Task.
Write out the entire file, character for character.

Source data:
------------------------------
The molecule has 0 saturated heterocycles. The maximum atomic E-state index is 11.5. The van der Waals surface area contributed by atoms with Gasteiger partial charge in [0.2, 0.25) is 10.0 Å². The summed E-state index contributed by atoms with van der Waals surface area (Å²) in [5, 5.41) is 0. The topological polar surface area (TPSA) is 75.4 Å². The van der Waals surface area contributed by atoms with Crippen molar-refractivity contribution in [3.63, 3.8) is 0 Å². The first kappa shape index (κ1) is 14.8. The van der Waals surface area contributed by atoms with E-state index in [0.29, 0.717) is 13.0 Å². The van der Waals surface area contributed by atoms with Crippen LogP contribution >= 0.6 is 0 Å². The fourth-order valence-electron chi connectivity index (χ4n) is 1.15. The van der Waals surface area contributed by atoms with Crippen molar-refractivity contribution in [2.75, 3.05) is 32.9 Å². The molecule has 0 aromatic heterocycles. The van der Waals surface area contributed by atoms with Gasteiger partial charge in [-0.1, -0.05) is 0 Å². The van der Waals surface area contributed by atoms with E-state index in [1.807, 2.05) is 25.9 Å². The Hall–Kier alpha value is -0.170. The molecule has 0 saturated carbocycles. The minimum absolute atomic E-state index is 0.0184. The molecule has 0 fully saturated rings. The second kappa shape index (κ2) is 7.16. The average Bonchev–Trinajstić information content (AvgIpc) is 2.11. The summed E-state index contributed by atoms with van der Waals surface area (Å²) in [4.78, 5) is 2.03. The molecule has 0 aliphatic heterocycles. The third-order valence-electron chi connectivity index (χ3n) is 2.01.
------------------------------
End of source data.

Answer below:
The molecule has 0 saturated heterocycles. The maximum atomic E-state index is 11.5. The van der Waals surface area contributed by atoms with Gasteiger partial charge in [0.2, 0.25) is 10.0 Å². The summed E-state index contributed by atoms with van der Waals surface area (Å²) in [5, 5.41) is 0. The topological polar surface area (TPSA) is 75.4 Å². The van der Waals surface area contributed by atoms with Crippen molar-refractivity contribution in [3.63, 3.8) is 0 Å². The first kappa shape index (κ1) is 14.8. The van der Waals surface area contributed by atoms with E-state index in [0.29, 0.717) is 13.0 Å². The van der Waals surface area contributed by atoms with Crippen LogP contribution >= 0.6 is 0 Å². The fourth-order valence-electron chi connectivity index (χ4n) is 1.15. The van der Waals surface area contributed by atoms with Crippen molar-refractivity contribution in [2.75, 3.05) is 32.9 Å². The molecule has 0 aromatic heterocycles. The van der Waals surface area contributed by atoms with Gasteiger partial charge in [-0.1, -0.05) is 0 Å². The van der Waals surface area contributed by atoms with E-state index in [1.807, 2.05) is 25.9 Å². The Hall–Kier alpha value is -0.170. The molecule has 0 saturated carbocycles. The minimum absolute atomic E-state index is 0.0184. The molecule has 0 fully saturated rings. The second kappa shape index (κ2) is 7.16. The average Bonchev–Trinajstić information content (AvgIpc) is 2.11. The summed E-state index contributed by atoms with van der Waals surface area (Å²) in [4.78, 5) is 2.03. The molecule has 0 aliphatic heterocycles. The third-order valence-electron chi connectivity index (χ3n) is 2.01.